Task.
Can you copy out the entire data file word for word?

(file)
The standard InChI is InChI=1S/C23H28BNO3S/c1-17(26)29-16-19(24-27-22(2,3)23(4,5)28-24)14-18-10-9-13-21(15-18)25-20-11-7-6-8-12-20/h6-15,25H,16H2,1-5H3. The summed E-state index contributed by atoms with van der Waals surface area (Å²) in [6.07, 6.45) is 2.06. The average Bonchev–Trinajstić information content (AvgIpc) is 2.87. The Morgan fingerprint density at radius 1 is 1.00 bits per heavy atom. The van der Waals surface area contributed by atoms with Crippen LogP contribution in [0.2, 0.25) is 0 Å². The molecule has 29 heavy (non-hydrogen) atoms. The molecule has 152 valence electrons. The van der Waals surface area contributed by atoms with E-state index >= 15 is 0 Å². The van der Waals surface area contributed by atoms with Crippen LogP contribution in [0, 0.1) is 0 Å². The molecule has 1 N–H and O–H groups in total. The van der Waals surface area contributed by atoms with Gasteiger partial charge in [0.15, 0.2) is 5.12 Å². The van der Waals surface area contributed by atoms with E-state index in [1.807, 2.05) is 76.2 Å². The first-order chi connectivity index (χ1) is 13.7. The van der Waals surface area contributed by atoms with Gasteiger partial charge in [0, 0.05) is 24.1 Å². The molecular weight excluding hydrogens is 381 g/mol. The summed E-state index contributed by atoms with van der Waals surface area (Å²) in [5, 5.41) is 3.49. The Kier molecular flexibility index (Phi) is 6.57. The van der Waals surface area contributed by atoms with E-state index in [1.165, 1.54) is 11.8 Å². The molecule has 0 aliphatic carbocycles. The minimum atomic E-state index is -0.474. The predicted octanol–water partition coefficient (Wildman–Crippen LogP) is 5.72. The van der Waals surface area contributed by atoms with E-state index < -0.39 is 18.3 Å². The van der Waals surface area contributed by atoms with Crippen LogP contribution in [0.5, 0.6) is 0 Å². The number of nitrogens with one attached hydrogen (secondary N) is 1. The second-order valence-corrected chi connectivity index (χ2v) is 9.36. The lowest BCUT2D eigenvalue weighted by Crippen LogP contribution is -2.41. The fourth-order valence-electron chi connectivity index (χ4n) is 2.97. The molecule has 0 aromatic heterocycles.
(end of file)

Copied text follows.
The standard InChI is InChI=1S/C23H28BNO3S/c1-17(26)29-16-19(24-27-22(2,3)23(4,5)28-24)14-18-10-9-13-21(15-18)25-20-11-7-6-8-12-20/h6-15,25H,16H2,1-5H3. The summed E-state index contributed by atoms with van der Waals surface area (Å²) in [6.07, 6.45) is 2.06. The average Bonchev–Trinajstić information content (AvgIpc) is 2.87. The Morgan fingerprint density at radius 1 is 1.00 bits per heavy atom. The van der Waals surface area contributed by atoms with Crippen LogP contribution in [0.2, 0.25) is 0 Å². The molecule has 29 heavy (non-hydrogen) atoms. The molecule has 152 valence electrons. The van der Waals surface area contributed by atoms with E-state index >= 15 is 0 Å². The van der Waals surface area contributed by atoms with Crippen LogP contribution in [0, 0.1) is 0 Å². The molecule has 1 N–H and O–H groups in total. The van der Waals surface area contributed by atoms with Gasteiger partial charge in [0.15, 0.2) is 5.12 Å². The van der Waals surface area contributed by atoms with E-state index in [1.807, 2.05) is 76.2 Å². The first-order chi connectivity index (χ1) is 13.7. The van der Waals surface area contributed by atoms with Gasteiger partial charge in [0, 0.05) is 24.1 Å². The molecular weight excluding hydrogens is 381 g/mol. The summed E-state index contributed by atoms with van der Waals surface area (Å²) in [5, 5.41) is 3.49. The Kier molecular flexibility index (Phi) is 6.57. The van der Waals surface area contributed by atoms with E-state index in [1.165, 1.54) is 11.8 Å². The molecule has 0 aliphatic carbocycles. The minimum atomic E-state index is -0.474. The predicted octanol–water partition coefficient (Wildman–Crippen LogP) is 5.72. The van der Waals surface area contributed by atoms with E-state index < -0.39 is 18.3 Å². The van der Waals surface area contributed by atoms with Crippen LogP contribution in [0.5, 0.6) is 0 Å². The number of nitrogens with one attached hydrogen (secondary N) is 1. The second-order valence-corrected chi connectivity index (χ2v) is 9.36. The lowest BCUT2D eigenvalue weighted by Crippen LogP contribution is -2.41. The fourth-order valence-electron chi connectivity index (χ4n) is 2.97. The molecule has 0 aromatic heterocycles.